There are many modes of drawing: linear, tonal, gestural, etc. In this commentary we will focus on carving out form with a sculptural sensibility.
This mode of sketching is very much like working with putty except that we are drawing on paper, of course, and using our fingers, a stump, tissue, and the kneaded eraser as our sculpture tools.
As always, begin with drawing the arabesque and establishing the essential sizes of the facial area.
Before blocking-in the key light/dark patterns you should squint and look at the subject or the photo. Squinting distills the lights and darks into simple patterns of one particular value because it obscures the minutia.
At this point, just concern yourself with the big masses, maybe even just two, a light one and a dark one. Do not yet attempt to break down the darks at this point.
Sketching in this way is also good training for painting because this is how you build up a painting particularly when using the One Stroke method of painting.
Sketching, painting, and sculpture are additive/subtractive activities. You first add something and then you take a bit away, all the while proceeding towards the finished drawing.
You also will use your kneaded eraser to carve out the lights. When doing this pay careful attention to the anatomical structures; every form indicates a muscle marker.
We all have our individual preferences about how we draw. At this time, you may prefer to improve the arabesque and work on the facial features. Other draftspersons will continue working value-wise without any line work. As you add experience and grow as an artist you will make your own choices. That is what art making is: selections – bad and good.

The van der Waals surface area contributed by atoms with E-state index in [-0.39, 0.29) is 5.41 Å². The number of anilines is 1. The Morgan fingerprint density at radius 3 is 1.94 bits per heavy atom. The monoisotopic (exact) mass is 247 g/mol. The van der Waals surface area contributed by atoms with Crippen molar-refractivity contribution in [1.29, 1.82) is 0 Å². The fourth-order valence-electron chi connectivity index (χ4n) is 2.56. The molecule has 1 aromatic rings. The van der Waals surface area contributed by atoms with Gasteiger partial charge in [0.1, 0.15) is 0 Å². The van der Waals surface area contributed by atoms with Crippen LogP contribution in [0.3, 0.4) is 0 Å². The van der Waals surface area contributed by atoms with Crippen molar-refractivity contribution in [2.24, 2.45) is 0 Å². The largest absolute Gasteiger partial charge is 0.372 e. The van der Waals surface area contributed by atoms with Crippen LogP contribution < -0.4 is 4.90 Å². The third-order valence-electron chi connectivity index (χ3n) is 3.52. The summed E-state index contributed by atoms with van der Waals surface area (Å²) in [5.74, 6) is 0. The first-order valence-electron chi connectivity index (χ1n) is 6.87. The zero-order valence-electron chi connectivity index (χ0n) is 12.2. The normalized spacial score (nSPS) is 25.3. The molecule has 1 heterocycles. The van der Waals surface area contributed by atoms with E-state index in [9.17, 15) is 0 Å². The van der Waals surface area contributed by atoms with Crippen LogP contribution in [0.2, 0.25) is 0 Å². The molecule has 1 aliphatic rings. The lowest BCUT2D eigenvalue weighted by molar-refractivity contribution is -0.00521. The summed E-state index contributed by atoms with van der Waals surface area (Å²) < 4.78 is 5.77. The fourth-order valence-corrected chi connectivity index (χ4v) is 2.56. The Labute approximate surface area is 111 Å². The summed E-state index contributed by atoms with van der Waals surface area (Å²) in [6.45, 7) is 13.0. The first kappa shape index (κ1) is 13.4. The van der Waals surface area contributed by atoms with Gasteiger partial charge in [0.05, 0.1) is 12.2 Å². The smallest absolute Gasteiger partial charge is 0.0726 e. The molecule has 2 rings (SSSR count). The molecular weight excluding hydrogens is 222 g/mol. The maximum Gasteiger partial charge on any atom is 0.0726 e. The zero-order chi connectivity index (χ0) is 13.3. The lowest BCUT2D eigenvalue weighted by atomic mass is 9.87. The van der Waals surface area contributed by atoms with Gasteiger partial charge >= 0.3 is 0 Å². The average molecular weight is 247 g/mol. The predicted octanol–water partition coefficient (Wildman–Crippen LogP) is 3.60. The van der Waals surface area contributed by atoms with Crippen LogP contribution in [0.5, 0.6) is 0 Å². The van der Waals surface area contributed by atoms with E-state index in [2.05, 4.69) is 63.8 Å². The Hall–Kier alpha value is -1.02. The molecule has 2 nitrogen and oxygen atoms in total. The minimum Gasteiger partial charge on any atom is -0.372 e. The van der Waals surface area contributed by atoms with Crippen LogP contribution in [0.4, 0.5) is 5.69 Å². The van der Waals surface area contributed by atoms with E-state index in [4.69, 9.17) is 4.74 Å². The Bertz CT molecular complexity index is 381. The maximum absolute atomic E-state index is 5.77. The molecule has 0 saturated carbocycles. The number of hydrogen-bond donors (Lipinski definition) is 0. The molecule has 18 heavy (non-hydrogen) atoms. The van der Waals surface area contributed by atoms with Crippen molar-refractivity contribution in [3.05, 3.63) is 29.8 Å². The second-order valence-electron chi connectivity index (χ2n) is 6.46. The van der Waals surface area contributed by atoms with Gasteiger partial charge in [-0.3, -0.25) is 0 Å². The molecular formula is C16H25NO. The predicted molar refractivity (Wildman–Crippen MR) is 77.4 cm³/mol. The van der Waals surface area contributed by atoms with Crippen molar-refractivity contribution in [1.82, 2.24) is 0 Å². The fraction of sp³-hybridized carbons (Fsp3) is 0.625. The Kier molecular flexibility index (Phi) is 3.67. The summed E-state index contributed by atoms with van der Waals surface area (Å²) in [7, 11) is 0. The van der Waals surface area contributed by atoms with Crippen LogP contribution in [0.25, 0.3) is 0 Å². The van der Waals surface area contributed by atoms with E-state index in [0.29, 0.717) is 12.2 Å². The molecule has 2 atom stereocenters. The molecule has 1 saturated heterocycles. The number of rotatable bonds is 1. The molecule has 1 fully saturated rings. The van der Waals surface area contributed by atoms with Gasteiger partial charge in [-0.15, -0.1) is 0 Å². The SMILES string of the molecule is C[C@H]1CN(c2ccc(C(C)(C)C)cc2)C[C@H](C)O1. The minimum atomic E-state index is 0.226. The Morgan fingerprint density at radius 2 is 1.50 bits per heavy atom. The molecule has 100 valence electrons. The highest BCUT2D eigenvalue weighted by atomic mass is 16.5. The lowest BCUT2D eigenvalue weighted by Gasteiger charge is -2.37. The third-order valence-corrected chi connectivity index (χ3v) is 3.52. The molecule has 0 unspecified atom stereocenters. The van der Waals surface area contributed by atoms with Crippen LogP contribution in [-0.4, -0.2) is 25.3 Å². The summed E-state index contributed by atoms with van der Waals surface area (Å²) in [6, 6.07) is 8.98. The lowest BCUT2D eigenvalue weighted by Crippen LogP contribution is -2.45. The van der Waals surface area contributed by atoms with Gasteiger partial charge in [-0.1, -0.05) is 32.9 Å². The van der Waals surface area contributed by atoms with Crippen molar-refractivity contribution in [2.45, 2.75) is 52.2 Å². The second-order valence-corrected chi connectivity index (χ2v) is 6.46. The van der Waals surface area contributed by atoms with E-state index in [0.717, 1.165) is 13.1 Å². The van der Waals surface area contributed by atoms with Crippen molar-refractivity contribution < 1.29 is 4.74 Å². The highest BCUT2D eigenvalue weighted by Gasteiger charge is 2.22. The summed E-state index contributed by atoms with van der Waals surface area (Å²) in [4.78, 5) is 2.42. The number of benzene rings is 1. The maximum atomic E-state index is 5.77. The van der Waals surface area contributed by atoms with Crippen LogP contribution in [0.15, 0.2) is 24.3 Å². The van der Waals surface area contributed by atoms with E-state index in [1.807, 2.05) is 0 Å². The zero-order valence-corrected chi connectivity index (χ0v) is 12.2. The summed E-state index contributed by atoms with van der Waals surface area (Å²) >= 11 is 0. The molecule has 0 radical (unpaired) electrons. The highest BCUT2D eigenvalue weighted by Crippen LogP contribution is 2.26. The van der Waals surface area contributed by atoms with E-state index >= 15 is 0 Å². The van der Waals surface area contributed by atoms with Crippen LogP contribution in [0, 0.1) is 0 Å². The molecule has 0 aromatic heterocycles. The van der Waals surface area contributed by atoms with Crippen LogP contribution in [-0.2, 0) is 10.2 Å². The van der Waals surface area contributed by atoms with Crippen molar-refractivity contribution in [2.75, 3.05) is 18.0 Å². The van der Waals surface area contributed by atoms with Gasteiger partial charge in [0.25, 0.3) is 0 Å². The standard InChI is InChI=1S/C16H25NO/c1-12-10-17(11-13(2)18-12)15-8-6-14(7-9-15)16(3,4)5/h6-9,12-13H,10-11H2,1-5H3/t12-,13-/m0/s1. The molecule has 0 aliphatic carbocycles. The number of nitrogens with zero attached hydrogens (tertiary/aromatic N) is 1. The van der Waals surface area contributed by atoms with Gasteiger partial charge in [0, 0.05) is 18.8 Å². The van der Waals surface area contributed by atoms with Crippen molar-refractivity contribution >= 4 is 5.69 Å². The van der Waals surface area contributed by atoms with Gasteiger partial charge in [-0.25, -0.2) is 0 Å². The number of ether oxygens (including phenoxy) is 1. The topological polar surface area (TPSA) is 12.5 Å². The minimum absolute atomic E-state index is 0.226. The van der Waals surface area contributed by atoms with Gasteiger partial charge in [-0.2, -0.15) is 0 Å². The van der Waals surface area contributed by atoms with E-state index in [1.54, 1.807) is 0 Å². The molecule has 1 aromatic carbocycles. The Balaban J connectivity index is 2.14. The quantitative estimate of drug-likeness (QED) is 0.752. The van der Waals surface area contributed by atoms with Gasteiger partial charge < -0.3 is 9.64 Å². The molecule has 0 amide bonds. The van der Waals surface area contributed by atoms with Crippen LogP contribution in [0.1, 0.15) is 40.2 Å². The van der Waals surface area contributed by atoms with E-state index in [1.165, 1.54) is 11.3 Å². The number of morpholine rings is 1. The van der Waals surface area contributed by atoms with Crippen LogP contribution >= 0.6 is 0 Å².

Now that we have the fundamentals down including the overall sizes, we can start resolving the darks and the lights. The goal is to go for the full stretch of values, i.e., from the darkest darks to the lightest light.
Starting and intermediate artists often fail to go for the full tonal interval. Quite often the rationale for this is the fear of ruining their drawing and also because they have read, or been told, not to overwork the drawing.
As a student you should take a drawing as far as you possibly can, even to the point of collapse. That way you will learn exactly how far you can go. If you always stop short you will never know what lies beyond.
Use your fingers, a tissue, and a stump to blend the tones. The best thing is to start dividing each big tonal mass into two separate smaller forms of different values wherever your observations tell you there is a difference in value to be made. Keep in mind the changing planes and the anatomy of the subjects features.
The hair is kept dark and simple with only a few strokes of the putty eraser to suggest the unkempt locks of hair. Do not overdo these lines or they will look blanched.
In closing, when making use of the painterly approach to sketching a pencil portrait always treat your tools as if they were brushes. Act as if as much as possible that you are sculpting instead of sketching. Always bear in mind the anatomy and the changing plane directions that you observe in your subject. Always work from the general to the specific or from the large to the small. As you get more skill, try to remember the things that work for you and include them in your style of sketching.
Do you want to learn the secrets of pencil portrait drawing? Download my brand new free pencil portrait drawing tutorial here: portrait drawing course.
Remi Engels is a pencil portrait artist and oil painter and expert sketching teacher. See his work at graphite pencil portraits by Remi.
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